If the infants in the false belief condition of experiment one and two expected the agent’s ignorance to lead for error or uncertainty the infants in experiment three should also do the same. They should realise that the agent was ignorant which object would rattle when shaken; they should look longer when the agent reached for the noisy object or the silent object. The infants assigned to noisy condition should look longer than the infants in the silent condition.
In the second case, if the infants in experiment one and two expected the agent to search for the test object that she falsely believed would rattle when shaken. Then the infants in experiment three should also hold the same belief. As the two-test object were the same the agent should believe that both the object would shake when rattled? The infants should expect the agent to select the object randomly as the agent has no prior knowledge about the objects, they should look longer when the agent reach either for the noisy or the silent object.
Results from experiment three suggest that children remembered which object rattled and expected the agent to hold a false belief that both the object will rattle and did not have expectations about the object she would select.
Analysis of the empirical evidence for false belief:
The evidence obtained by Rose M. Scott, Renée Baillargeon, Hyun-Joo Song, Alan M. Leslie (2010) has shown that children can still attribute the false belief to an agent even when non-search criteria are used to test false belief.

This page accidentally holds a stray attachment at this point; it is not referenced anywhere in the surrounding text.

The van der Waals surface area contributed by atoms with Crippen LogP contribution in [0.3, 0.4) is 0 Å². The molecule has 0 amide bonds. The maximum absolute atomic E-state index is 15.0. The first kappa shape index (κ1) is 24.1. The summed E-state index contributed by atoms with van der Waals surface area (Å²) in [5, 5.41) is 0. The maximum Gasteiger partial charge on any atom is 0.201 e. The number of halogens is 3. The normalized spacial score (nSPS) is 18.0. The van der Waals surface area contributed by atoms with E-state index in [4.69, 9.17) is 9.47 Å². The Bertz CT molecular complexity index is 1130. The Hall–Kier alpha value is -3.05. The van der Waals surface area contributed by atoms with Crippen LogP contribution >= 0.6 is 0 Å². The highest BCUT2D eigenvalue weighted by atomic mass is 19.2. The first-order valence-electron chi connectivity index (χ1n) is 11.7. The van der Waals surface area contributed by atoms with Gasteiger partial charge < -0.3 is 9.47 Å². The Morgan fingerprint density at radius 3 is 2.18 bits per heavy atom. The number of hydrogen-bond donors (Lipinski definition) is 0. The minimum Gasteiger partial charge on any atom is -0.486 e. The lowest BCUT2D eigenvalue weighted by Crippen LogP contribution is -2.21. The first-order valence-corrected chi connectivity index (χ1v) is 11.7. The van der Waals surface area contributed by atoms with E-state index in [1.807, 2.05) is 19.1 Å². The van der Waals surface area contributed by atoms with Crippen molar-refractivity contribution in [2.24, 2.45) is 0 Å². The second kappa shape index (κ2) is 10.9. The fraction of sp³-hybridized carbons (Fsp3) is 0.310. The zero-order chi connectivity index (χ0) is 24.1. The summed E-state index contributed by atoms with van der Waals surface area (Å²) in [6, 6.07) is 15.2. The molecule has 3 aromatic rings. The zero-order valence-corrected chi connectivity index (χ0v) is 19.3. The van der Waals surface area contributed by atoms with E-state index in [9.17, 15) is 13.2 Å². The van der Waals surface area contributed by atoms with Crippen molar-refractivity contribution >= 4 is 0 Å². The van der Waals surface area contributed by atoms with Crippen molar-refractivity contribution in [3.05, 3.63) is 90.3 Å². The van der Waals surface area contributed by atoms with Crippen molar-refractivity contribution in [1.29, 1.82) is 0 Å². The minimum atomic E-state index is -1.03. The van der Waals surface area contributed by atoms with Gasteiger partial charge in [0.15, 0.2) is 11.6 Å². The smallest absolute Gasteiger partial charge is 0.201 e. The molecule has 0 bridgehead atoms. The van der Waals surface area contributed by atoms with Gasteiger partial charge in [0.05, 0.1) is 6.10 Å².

These experiments by Rose et al (2010) were introduced to test the concept of false belief in children. Ruffman and Perner (2005) interpreted that children use search rule hypothesis to attribute the false belief to an agent, however, the results from rose et al have provided the results that children can attribute the false belief to an agent when tested with the non-search method. This cast a doubt on the interpretation from Ruffman and perner.
Experiment one shows that the interpretation made by Ruffman and perner is wrong. As shown in the experiment children reason and then attribute false belief, which shows that children do have a false belief. The first advantage of this theory is that experiments used which are not robust and do not impose cognitive demands on children.
The first experiment was the demonstration of the issues raised by other alternative interpretations that children do not use rules without knowing them. The issue is dealt in the first experiment which clearly stated that children will attribute the false belief to an agent by reasoning about the belief of the agent, rather than just using search where they last saw criteria.
Advantage 1: The main advantage of these experiments is that children can understand false belief before the age of four. Firstly, the experiments used are simple yet challenging for children as they expect children to attribute the false belief to an agent when even used non-search criteria to test children false belief. In the experiment, one child had to remember which test object would rattle or not and keep in mind the belief of the agent that she too had the belief that different test object rattled and attribute the false belief to an agent. But past false belief experiments showed that children just anticipate and looking time is measured, which is not true in this case as children in this experiment understand and reason about the false belief of an agent.
The experiment’s by rose et al has three distinct version. In the first experiment, they showed that children could attribute the false belief to an agent in the second experiment they improvised on the first experiment and in the final experiment; they used the same condition to prove it. The experiments used very simple structure the apparatus was simple and there was only one agent which did not stress children to keep in mind many agents and apparatus as in verbal false belief tasks.